First time behind the wheel of a side-by-side leaves editor muddy — and ready for more
When I was first asked to accompany managing editor Liz Keener on a demo day at High Lifter’s Quadna Mud Nationals, I’ll admit I was a little nervous. With previous experience limited to PlayStation 2 games like “ATV Offroad Fury,” visions of crashes and driver’s permit flashbacks were all I could see.
But within minutes of approaching the gate of Quadna Mountain Park in Hill City, Minn., that unease was quickly remedied. The turnout was quite successful, and we eventually found a place to park amidst the other avid off-road fans. First we met up with Dave Auringer, vice president of sales and marketing for CFMOTO-U.S., a wholly-owned subsidiary of Hangzhou, China-based CFMOTO, who went out of his way to make sure we had a ride for the day. Then we signed the mandatory paperwork, put on the helmet and goggles and hopped into CFMOTO’s new ZFORCE 800.
Feeling slightly like a bobblehead — my first time to put on a helmet, too! — and coated in sunscreen, I took the passenger seat and grabbed the bar for dear life. Trust me, I had heard about Liz’s side-by-side driving exploits! Despite the nerves, I couldn’t keep the smile off my face. Was I seriously getting paid to do something this cool? Somebody pinch me. Before I could hesitate any longer, we were off. Memories were made, countless laughs shared, and yes, I did eventually get into the driver’s seat.
What I learned:
1. Hand signs actually mean something
Within about three minutes of beginning our trek down the winding trails, we came across another rider coming from the opposite direction. As we pulled off to the side to let him pass, the man raised his fist in the air. I took this as a sign of solidarity; we had been included in the club that was ATV/UTV riding! I pumped my fist in the air and even gave a “Woo!” for good measure.
Little did I know that when passing, riders in groups would indicate how many in the party are left behind them by holding up fingers, or fist for zero. Therefore, my overly enthusiastic fist bump actually meant, “No one is behind us, and we’re really excited about it.”
2. It’s okay if you get stuck
One of my greatest fears heading into this day was embarrassing myself in front of seasoned riders. I dreaded being “that girl” who crashed into a muddy pile and had to wait for someone to come rescue me. Luckily, neither Liz nor I were “that” girl, but we did see a lot of people stuck.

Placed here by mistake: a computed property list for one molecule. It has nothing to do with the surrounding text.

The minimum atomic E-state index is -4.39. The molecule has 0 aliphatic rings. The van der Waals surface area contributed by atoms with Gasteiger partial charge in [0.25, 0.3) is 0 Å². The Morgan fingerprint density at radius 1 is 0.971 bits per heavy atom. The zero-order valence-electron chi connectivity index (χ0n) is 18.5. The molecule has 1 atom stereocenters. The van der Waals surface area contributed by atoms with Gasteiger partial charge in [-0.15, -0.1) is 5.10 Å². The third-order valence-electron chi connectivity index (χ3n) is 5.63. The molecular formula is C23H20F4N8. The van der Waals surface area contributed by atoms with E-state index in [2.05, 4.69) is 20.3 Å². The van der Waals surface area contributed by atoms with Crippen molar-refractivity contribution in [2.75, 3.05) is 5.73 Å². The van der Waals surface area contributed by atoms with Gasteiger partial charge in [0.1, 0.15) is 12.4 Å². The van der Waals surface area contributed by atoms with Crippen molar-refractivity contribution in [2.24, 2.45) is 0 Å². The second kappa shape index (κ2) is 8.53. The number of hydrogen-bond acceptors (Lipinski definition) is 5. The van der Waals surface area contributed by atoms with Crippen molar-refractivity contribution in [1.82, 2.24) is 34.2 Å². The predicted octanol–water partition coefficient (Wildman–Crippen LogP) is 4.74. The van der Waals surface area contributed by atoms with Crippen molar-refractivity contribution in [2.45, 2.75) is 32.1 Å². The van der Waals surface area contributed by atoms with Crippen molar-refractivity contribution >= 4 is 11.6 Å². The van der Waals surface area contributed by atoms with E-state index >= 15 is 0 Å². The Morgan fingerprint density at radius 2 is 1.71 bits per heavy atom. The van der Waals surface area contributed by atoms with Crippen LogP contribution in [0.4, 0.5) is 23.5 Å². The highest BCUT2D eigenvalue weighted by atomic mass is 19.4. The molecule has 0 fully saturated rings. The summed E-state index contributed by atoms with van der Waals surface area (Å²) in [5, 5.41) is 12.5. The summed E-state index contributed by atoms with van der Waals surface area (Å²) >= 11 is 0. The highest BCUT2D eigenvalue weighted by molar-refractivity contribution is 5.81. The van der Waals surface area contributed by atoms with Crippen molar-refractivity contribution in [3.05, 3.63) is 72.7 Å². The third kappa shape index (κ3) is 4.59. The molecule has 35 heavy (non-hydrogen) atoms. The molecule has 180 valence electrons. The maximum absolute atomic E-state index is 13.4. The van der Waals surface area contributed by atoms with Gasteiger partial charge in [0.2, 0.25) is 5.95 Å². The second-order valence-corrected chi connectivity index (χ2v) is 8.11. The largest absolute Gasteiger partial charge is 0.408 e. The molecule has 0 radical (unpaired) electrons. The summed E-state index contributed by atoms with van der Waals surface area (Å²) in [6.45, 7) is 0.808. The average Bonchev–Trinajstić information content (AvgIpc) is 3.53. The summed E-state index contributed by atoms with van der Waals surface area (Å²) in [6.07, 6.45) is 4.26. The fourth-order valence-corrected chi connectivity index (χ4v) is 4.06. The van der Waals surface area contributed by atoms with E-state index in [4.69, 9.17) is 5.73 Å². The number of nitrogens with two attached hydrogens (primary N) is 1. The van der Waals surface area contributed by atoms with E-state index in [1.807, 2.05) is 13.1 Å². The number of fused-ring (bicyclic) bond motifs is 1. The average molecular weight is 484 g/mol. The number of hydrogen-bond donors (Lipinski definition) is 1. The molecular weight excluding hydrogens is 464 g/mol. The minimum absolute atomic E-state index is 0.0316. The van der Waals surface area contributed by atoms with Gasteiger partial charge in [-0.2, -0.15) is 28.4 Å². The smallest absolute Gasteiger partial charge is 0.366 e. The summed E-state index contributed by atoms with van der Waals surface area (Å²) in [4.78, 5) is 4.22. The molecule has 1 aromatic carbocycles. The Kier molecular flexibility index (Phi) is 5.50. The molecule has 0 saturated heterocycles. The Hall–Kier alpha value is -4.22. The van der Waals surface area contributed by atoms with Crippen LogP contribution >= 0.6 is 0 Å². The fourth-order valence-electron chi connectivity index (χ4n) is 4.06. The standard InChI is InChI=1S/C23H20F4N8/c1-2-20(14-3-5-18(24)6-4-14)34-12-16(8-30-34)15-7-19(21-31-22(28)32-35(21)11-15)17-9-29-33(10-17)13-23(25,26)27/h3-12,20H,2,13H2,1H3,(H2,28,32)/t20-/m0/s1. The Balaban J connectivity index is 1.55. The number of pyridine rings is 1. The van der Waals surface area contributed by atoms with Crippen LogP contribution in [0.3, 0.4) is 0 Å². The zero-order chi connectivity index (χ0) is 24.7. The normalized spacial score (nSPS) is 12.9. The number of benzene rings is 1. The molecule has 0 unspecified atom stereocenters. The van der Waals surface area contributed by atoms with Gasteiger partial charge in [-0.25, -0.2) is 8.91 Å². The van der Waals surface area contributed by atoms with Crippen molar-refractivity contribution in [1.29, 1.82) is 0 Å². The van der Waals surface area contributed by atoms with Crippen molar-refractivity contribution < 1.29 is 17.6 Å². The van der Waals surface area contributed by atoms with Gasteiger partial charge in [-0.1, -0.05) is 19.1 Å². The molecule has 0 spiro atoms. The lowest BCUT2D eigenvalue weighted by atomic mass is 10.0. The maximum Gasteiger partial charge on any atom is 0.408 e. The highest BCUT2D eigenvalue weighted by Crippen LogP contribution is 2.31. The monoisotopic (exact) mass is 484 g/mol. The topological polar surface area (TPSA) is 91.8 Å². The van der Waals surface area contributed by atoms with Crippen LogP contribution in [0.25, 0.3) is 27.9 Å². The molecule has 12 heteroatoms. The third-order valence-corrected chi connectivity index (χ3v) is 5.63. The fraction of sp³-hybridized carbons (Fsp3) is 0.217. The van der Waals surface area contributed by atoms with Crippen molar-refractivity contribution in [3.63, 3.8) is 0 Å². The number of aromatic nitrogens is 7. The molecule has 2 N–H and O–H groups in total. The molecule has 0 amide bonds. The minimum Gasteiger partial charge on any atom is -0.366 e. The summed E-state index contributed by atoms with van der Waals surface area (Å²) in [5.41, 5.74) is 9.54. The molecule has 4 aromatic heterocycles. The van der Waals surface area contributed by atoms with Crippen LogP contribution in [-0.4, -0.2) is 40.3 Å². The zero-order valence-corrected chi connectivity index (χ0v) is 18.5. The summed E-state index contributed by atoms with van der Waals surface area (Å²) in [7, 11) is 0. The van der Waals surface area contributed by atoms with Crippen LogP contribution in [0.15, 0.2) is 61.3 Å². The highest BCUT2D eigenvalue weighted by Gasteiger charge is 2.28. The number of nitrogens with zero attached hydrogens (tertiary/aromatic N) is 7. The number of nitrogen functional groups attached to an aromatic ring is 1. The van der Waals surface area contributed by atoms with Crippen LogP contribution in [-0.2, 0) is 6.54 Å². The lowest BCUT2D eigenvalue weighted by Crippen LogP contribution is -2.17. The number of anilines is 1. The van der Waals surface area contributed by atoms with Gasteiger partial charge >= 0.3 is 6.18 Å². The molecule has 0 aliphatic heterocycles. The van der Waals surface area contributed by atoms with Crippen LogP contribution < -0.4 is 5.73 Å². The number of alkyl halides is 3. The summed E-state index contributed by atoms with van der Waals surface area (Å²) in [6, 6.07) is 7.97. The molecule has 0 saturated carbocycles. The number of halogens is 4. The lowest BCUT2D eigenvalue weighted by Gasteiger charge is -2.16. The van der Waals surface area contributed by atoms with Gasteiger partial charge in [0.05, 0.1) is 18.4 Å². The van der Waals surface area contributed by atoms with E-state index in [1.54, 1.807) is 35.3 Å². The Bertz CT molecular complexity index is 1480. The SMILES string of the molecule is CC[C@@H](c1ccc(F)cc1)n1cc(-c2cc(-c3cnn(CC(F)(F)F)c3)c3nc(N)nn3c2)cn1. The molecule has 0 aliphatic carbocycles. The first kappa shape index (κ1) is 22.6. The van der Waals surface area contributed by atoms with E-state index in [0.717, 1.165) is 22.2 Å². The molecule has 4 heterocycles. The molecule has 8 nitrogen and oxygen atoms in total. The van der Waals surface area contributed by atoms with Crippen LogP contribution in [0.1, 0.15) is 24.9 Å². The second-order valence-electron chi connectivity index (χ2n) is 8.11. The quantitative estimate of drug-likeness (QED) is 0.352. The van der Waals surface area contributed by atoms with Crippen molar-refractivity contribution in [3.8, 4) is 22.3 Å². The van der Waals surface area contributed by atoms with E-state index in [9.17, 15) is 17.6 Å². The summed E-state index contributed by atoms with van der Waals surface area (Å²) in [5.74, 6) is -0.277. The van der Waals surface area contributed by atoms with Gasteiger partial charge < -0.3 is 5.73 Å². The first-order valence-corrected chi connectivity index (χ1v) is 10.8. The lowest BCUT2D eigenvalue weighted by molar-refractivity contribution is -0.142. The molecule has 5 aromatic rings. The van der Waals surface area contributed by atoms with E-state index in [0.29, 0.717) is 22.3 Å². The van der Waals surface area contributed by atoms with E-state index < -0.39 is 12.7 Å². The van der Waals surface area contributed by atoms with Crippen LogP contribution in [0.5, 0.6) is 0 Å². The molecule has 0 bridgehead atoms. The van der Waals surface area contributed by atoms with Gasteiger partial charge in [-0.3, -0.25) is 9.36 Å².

I realized that you can’t take it too seriously, and everyone makes mistakes. When I finally got the guts to take over the reins for a bit,
I was going a whopping 2 miles per hour and pumping the breaks like a 15-year-old in an abandoned parking lot. But after a few minutes, I ventured onto the trails and mustered up the courage to gain speed.
Also, people not only support you when you make mistakes; they cheer you on when you get stuck. Liz and I pulled over at one point to spectate as a couple maneuvered their way out of a large muddy pit, much to the applause of the camera-happy crowd that had formed. All in all, you make mistakes. But those moments when I took a tight corner or gunned the gas through the mud made it completely worth any initial embarrassment.
3. “When in doubt, floor it”
This great advice came toward the end of our experience. After trailing along for a few hours in the backwoods and pausing to spectate an obstacle course race, Liz and I had finished Mud Nats without too much dirt (perhaps we didn’t need those spare clothes?). We rolled up to the CFMOTO truck feeling satisfied, if not a little too clean. A friendly suggestion from Auringer to drive around the obstacle course’s mud pit was too much of a temptation to pass up. I mean, who goes to Mud Nationals and comes home clean? So Liz and I piled back into the ZFORCE 800 for more fun.
When approaching a mud puddle of that size, Auringer advised Liz to speed up, so we wouldn’t get stuck, and not to mention get a free mud shower. The first run was a major success. The obstacle course had been opened to the public, and we waited around until the coast was clear. When the first wave of mud blocked my view, I was instantly thankful that I wasn’t driving. The mud was everywhere — in our mouths, on our clothes and collecting in pools on the floor — but it was awesome. Mud Nationals has definitely made at least one new fan, and I can’t wait until next year to do it all again.